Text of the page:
For the remarkable composer/trumpeter/educator/activist Sean Jones, the pursuit of Jazz is a most serious endeavor. Not just in terms of mastering the art form, but in its fullest meaning and purpose socially, philosophically and spiritually. Deeply influenced by his immersion in Gospel music in the church as a youth, Sean had an epiphany at the age of 19 while he was a student at Youngstown State University. That awakening occurred - as it has for so many serious-minded individuals both inside and outside of music - with his first hearing of the magnificent John Coltrane’s masterpiece A Love Supreme.
“I was driving in my car at the time and I had to pull off the road. All at once, everything just came together for me. My past, my present, my future. I knew the course I needed to pursue.”
Always a devout and focused young man, Sean sang and performed as a child in the choir at St. James Church of God in Christ in his hometown of Warren, Ohio. Originally a drummer, he discovered Jazz and the trumpet at ten years old upon hearing Miles Davis – specifically Kind of Blue and Amandla.
“Miles is probably the single most powerful influence on me as an artist. His overall vision, the way he changed with the times, the purity of his sound.”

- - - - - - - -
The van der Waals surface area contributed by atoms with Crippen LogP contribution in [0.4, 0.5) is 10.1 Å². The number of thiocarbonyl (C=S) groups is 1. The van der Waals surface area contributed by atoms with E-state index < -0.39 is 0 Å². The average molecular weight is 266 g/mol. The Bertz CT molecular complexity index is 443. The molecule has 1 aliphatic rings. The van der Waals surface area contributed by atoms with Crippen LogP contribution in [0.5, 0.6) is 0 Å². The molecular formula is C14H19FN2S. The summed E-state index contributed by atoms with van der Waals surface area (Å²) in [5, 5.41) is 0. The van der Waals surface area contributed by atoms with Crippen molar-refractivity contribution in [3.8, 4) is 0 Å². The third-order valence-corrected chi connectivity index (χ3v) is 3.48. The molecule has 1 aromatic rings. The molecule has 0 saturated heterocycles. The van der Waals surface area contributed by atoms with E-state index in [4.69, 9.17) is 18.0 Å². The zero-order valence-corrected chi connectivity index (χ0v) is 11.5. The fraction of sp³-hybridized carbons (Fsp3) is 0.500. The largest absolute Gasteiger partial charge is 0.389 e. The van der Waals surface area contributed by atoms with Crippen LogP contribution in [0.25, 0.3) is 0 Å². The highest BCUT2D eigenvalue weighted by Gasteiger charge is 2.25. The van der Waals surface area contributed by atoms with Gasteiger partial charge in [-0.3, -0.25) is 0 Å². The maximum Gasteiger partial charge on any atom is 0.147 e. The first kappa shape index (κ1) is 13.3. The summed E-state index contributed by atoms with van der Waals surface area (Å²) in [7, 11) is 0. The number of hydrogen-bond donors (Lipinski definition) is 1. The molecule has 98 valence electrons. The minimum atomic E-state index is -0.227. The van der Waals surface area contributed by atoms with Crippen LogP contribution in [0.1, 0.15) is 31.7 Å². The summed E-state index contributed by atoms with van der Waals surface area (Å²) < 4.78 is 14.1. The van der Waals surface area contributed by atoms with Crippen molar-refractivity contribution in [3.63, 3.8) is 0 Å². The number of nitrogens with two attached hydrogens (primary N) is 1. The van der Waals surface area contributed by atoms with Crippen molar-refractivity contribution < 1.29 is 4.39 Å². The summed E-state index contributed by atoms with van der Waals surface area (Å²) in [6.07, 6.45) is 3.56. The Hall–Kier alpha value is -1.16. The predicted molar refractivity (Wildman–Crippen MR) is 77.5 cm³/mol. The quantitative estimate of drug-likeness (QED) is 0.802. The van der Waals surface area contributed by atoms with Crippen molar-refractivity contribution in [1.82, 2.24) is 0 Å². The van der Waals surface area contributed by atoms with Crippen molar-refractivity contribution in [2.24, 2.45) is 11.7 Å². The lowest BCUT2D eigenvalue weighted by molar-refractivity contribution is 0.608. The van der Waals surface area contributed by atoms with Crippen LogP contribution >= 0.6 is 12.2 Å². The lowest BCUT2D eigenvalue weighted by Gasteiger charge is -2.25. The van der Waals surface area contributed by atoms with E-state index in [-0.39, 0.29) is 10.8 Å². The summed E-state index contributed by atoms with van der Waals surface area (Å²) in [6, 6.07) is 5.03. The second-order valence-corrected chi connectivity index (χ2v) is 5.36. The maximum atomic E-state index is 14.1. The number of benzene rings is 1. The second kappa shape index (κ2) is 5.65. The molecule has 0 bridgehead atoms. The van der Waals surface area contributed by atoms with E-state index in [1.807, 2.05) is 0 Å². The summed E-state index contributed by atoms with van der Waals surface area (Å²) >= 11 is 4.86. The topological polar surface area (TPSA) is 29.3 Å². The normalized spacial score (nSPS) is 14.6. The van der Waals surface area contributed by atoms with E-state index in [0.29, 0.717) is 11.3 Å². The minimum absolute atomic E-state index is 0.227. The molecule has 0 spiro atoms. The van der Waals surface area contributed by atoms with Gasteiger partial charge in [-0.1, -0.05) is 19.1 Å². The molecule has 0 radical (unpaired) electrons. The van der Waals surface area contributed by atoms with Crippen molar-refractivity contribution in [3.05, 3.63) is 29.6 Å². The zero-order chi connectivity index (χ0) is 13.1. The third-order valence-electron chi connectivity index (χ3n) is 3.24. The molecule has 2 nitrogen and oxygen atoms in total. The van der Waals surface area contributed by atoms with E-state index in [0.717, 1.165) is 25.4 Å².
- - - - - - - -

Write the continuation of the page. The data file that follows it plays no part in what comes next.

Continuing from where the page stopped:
Committing himself seriously to the instrument, the gifted young musician was also fortunate to have studied privately with the eminent teacher and great trumpeter Esotto Pellegrini. Perfecting technique through his studies, Sean was also developing his ears in the longtime Jazz tradition of absorbing the artistry of the masters through listening.
“Woody (Shaw) and Freddie (Hubbard) were first and second for me. And then there was Clifford (Brown), who I had to go back and discover through those two men.” He also cites Wynton Marsalis, whose personal work ethic and ability to break barriers had a deep effect on the emerging artist.
“When I saw Wynton’s picture on a classical album, I knew there were no limitations on me; everything could be within my grasp.”
Five years later, after receiving his Master’s Degree from Rutgers University (where he studied under the renowned Professor William Fielder, who also taught Marsalis) Sean had a 6-month stint with the Lincoln Center Jazz Orchestra. Wynton offered Sean a permanent position as lead trumpeter and Jones remained there until 2010, participating in two recordings.